Cattlemen of the old West were accused of overgrazing on public lands. They would allow their animals to strip the land bare, leaving it vulnerable to erosion, and then move on. This was frequently land they leased temporarily from the government with no guarantee they could renew the lease. With no incentive to maintain the capital value of the land, their actions were perfectly rational. The same men seldom exhibited such callous behavior toward property they personally owned and fenced.
Perhaps nowhere was the power of incentive and disincentive more evident than in the old Soviet Union. There, as much as 97 percent of farmland was cultivated “collectively” and the output belonged to the State. The remaining 3 percent was in private plots, whose owners were allowed to sell the produce in a relatively free market. The productivity per acre on the private plots, which accounted for as much as a third of all agricultural output in the country, was many times higher than that of the collectively farmed land. Workers on the collective farms were not physically or mentally inferior to those who owned private plots. In fact, in many instances, they were the same people! The different incentive structures of collective and private farming fully explained the remarkable disparity
Incentives and Supply
Incentives and disincentives also explain why higher prices call forth greater supply and why lower prices do not; why bad behavior never goes away if it’s subsidized; why students work harder in a class where excellence is rewarded and failure is penalized than in a class where everyone gets a C; why some people quit working and go on welfare; why politicians promise more spending as long as voters reelect them for it; why capitalist economies do better than socialist economies, and so on and so forth.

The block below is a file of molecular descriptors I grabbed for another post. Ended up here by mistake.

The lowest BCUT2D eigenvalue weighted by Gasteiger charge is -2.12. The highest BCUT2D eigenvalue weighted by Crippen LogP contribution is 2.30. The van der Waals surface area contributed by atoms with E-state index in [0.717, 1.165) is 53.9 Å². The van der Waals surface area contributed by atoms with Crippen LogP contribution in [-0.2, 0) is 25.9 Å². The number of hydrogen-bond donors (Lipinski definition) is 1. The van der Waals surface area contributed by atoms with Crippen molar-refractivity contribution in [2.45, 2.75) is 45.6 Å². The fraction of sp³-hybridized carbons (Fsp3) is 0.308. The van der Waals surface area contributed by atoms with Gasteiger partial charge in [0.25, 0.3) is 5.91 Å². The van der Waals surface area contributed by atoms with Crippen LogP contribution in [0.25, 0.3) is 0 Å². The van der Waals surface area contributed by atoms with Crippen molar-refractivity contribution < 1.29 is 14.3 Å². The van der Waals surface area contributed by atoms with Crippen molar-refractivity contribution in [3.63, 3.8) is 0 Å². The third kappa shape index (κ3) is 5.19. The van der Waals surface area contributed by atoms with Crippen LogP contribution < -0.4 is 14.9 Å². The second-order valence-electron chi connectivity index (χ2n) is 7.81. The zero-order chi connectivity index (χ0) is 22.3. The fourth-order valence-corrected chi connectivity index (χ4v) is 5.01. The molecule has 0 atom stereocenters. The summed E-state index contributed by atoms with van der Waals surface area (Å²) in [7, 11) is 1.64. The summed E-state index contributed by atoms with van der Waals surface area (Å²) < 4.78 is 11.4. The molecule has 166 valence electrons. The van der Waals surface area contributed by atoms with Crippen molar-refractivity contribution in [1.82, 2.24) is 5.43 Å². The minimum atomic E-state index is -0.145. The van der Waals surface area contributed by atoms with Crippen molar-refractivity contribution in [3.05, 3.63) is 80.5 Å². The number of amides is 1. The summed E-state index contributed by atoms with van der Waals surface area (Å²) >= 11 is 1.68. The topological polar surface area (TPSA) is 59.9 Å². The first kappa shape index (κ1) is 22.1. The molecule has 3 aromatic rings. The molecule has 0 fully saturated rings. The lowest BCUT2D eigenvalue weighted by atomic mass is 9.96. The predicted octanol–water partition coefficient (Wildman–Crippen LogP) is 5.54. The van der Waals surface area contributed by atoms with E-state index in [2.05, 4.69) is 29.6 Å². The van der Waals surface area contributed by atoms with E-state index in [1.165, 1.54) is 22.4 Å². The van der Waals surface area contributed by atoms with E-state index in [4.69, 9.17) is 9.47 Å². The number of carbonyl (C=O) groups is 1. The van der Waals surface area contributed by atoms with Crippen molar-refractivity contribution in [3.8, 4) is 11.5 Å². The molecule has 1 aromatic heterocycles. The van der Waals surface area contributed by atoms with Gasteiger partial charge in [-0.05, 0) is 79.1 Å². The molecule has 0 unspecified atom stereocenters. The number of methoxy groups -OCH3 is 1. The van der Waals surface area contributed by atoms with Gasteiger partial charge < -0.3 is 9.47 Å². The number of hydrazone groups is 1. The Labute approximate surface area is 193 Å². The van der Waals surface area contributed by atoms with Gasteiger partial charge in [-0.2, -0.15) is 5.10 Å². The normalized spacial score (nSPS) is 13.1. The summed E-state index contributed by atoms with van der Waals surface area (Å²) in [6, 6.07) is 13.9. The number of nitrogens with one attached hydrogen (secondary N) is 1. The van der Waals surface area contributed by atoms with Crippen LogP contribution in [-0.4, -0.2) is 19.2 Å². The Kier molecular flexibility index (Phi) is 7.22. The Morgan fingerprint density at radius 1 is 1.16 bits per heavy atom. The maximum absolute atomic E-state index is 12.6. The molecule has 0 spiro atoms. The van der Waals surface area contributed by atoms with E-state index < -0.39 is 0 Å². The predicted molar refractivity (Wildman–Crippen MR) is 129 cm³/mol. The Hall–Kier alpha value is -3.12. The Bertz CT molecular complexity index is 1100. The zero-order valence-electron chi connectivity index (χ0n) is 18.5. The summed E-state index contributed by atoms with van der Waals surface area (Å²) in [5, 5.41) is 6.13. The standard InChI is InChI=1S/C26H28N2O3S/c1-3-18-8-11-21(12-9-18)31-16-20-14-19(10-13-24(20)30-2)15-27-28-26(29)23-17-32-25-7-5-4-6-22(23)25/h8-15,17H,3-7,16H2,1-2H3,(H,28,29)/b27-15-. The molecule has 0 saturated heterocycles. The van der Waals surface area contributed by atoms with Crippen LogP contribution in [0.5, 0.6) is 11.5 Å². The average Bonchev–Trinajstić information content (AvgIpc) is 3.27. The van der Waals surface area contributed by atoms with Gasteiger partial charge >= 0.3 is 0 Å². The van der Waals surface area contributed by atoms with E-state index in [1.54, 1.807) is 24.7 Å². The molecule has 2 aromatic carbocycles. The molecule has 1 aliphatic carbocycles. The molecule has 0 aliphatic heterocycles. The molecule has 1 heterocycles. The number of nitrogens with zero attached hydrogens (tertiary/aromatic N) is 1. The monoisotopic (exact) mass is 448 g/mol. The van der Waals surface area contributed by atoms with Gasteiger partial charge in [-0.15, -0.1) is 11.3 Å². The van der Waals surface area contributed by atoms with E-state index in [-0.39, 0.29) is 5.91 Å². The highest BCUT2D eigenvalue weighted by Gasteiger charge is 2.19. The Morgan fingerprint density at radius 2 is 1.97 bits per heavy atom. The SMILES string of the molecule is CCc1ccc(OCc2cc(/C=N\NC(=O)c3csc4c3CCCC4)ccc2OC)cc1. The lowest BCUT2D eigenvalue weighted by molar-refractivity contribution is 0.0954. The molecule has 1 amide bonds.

The future world we are creating will surely be shaped by the incentives and disincentives we are putting in place today. In that light we must hope that this warning from novelist and philosopher Ayn Rand does not also become our epitaph:
“When you see that trading is done, not by consent, but by compulsion; when you see that in order to produce, you need to obtain permission from men who produce nothing; when you see that money is flowing to those who deal, not in goods, but in favors; when you see that men get richer by graft and by pull than by work, and your laws don’t protect you against them, but protect them against you; when you see corruption being rewarded and honesty becoming a self-sacrifice—you may know that your society is doomed.”